Another aspect of Tropic Thunder that struck me, especially on repeat viewings, is how great the movie looks. Stiller hired Oscar-winning cinematographer John Toll (rightly considered one of the best in the business) to shoot the movie, and it looks great, adding to the feeling that it’s a “real” movie and not just a comedy or spoof. And when the action kicks in at the end, I never felt like I was watching an action scene in a comedy, but rather like I was watching a ‘80s-era action flick. I’ve liked Stiller ever since The Ben Stiller Show, and he hasn’t lost his touch for pitch-perfect media satire.

If there are any problems I have with Tropic Thunder, they involve the Tugg Speedman character. Unlike the other characters, he’s easily the broadest and most stereotypical – Stiller playing dim yet hugely successful superstar is basically a slightly different version of the main character from his last directorial effort, Zoolander, only now he’s an affable-if-shallow actor instead of an affable-if-shallow male model. Also, all the Hollywood jokes can be bit inside-baseball (jokes about agents and box-office grosses and Machiavellian studio execs, etc., especially from a lifelong showbiz guy like Stiller, comes across as somewhat self-indulgent), so if you’re turned off by that sort of thing, be warned.

I’ve watched Tropic Thunder movie four times now (once in theatres, once on DVD and twice more with the commentaries) and unlike most comedies, it still manages to make me laugh really hard on repeat viewings. It may just be my favourite comedy of the year, and I recommend it highly.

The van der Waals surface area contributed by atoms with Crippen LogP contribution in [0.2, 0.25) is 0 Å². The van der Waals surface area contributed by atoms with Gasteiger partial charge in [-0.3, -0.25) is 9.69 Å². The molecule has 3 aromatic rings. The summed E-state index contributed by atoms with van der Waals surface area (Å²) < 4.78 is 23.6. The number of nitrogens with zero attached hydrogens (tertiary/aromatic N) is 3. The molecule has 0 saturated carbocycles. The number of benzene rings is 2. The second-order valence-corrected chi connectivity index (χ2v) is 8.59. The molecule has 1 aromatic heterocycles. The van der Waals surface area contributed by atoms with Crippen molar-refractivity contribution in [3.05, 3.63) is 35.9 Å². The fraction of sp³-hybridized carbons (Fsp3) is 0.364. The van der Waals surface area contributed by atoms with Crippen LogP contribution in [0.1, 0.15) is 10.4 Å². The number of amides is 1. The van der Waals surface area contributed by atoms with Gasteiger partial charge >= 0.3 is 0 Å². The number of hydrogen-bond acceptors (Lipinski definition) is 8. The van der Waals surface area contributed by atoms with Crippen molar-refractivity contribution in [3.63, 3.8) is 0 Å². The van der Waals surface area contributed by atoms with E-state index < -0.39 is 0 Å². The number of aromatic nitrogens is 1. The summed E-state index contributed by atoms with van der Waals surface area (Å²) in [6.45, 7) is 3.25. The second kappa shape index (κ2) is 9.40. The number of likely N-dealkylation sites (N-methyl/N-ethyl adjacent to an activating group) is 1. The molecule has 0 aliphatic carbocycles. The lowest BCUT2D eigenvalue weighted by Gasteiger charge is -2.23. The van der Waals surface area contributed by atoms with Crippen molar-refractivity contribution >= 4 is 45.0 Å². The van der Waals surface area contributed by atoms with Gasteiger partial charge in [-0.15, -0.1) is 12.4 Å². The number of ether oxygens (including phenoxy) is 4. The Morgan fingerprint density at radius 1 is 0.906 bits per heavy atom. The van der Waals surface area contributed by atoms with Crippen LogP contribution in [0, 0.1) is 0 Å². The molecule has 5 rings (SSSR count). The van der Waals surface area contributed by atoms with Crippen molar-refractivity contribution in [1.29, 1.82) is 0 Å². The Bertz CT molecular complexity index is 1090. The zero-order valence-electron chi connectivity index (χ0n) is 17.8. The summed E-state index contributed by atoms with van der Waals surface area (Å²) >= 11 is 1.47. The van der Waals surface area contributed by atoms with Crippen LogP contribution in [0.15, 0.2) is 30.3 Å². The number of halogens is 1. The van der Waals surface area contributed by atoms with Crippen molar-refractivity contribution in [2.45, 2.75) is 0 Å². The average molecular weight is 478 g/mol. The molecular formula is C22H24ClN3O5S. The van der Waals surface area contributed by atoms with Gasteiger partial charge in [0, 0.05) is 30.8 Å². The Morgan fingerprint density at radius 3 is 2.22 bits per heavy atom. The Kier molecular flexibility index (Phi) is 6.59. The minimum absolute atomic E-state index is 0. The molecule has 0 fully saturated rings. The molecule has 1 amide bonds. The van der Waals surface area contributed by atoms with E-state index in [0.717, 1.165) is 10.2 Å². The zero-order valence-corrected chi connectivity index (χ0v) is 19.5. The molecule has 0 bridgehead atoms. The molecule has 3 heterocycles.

The two-disc Director’s Cut of Tropic Thunder comes with a great assortment of extras, striking a near-perfect balance of being pretty interesting (not to mention funny) without being too in-depth; there’s no three-hour making-of documentaries here, but I still felt like I came away with an understanding of the process of making the movie.

As I mentioned, there are two commentary tracks, one with Stiller, Black and Downey, and another with Stiller and his crew. The crew commentary is, as expected, way technical, as they discuss the nuts and bolts of shooting various scenes, special effects, stunts, lighting, etc. It’s kind of dry, but Stiller and company keep it pretty fresh.

The cast commentary is a lot more fun. There’s a scene in the film where Downey’s character says he doesn’t drop character until heNick Nolte and Danny McBride, just being f***ing awesome’s done the DVD commentary, and Downey actually runs with that, doing the bulk of the commentary in the voice he uses for most of the film. (He’s not really “in character” though; it’s really more that he just does the voice.) I was pretty astounded that he even attempted it, and even more so that he’s actually incredibly funny the whole time. For the small segment of the film at the end where Lazarus finally drops character, he takes on the Australian accent, and then makes a brief appearance at the end as just Robert Downey Jr. It’s easily the best audio-commentary performance I’ve ever listened to. It’s clear on both tracks how seriously Stiller takes his work, though he’s always happy to talk about how funny and great everyone is.